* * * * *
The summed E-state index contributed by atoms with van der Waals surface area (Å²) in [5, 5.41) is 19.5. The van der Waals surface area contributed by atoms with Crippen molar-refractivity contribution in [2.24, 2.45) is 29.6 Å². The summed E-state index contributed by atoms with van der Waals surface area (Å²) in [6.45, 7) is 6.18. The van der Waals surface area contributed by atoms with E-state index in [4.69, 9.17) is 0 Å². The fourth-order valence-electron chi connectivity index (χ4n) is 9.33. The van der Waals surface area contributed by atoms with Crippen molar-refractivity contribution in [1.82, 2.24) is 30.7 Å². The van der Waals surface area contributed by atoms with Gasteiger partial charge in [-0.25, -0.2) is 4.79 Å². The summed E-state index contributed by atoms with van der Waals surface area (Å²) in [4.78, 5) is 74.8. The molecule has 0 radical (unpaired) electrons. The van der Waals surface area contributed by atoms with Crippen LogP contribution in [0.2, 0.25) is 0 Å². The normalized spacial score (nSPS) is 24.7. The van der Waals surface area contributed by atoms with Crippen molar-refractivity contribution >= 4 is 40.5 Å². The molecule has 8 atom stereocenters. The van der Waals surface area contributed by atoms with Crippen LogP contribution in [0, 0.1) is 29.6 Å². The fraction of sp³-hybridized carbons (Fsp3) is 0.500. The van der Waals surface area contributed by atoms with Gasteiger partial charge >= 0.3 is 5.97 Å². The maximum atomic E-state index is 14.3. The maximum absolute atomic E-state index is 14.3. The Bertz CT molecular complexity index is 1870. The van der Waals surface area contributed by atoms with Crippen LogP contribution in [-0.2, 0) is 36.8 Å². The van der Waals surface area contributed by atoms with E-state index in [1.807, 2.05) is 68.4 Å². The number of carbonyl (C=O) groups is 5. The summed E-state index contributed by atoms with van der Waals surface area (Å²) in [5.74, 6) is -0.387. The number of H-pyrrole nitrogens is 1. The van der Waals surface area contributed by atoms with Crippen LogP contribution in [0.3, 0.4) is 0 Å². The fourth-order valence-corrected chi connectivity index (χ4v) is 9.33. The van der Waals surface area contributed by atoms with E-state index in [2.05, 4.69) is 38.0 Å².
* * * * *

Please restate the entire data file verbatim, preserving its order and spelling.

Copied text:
The summed E-state index contributed by atoms with van der Waals surface area (Å²) in [5, 5.41) is 19.5. The van der Waals surface area contributed by atoms with Crippen molar-refractivity contribution in [2.24, 2.45) is 29.6 Å². The summed E-state index contributed by atoms with van der Waals surface area (Å²) in [6.45, 7) is 6.18. The van der Waals surface area contributed by atoms with E-state index in [4.69, 9.17) is 0 Å². The fourth-order valence-electron chi connectivity index (χ4n) is 9.33. The van der Waals surface area contributed by atoms with Crippen molar-refractivity contribution in [1.82, 2.24) is 30.7 Å². The van der Waals surface area contributed by atoms with Gasteiger partial charge in [-0.25, -0.2) is 4.79 Å². The summed E-state index contributed by atoms with van der Waals surface area (Å²) in [4.78, 5) is 74.8. The molecule has 0 radical (unpaired) electrons. The van der Waals surface area contributed by atoms with Crippen LogP contribution in [0.2, 0.25) is 0 Å². The normalized spacial score (nSPS) is 24.7. The van der Waals surface area contributed by atoms with Crippen molar-refractivity contribution >= 4 is 40.5 Å². The molecule has 8 atom stereocenters. The van der Waals surface area contributed by atoms with Crippen LogP contribution in [0, 0.1) is 29.6 Å². The fraction of sp³-hybridized carbons (Fsp3) is 0.500. The van der Waals surface area contributed by atoms with Gasteiger partial charge >= 0.3 is 5.97 Å². The maximum atomic E-state index is 14.3. The maximum absolute atomic E-state index is 14.3. The Bertz CT molecular complexity index is 1870. The van der Waals surface area contributed by atoms with Crippen LogP contribution in [-0.2, 0) is 36.8 Å². The van der Waals surface area contributed by atoms with E-state index in [1.807, 2.05) is 68.4 Å². The number of carbonyl (C=O) groups is 5. The summed E-state index contributed by atoms with van der Waals surface area (Å²) in [5.74, 6) is -0.387. The number of H-pyrrole nitrogens is 1. The van der Waals surface area contributed by atoms with Crippen LogP contribution in [0.3, 0.4) is 0 Å². The fourth-order valence-corrected chi connectivity index (χ4v) is 9.33. The van der Waals surface area contributed by atoms with E-state index in [2.05, 4.69) is 38.0 Å².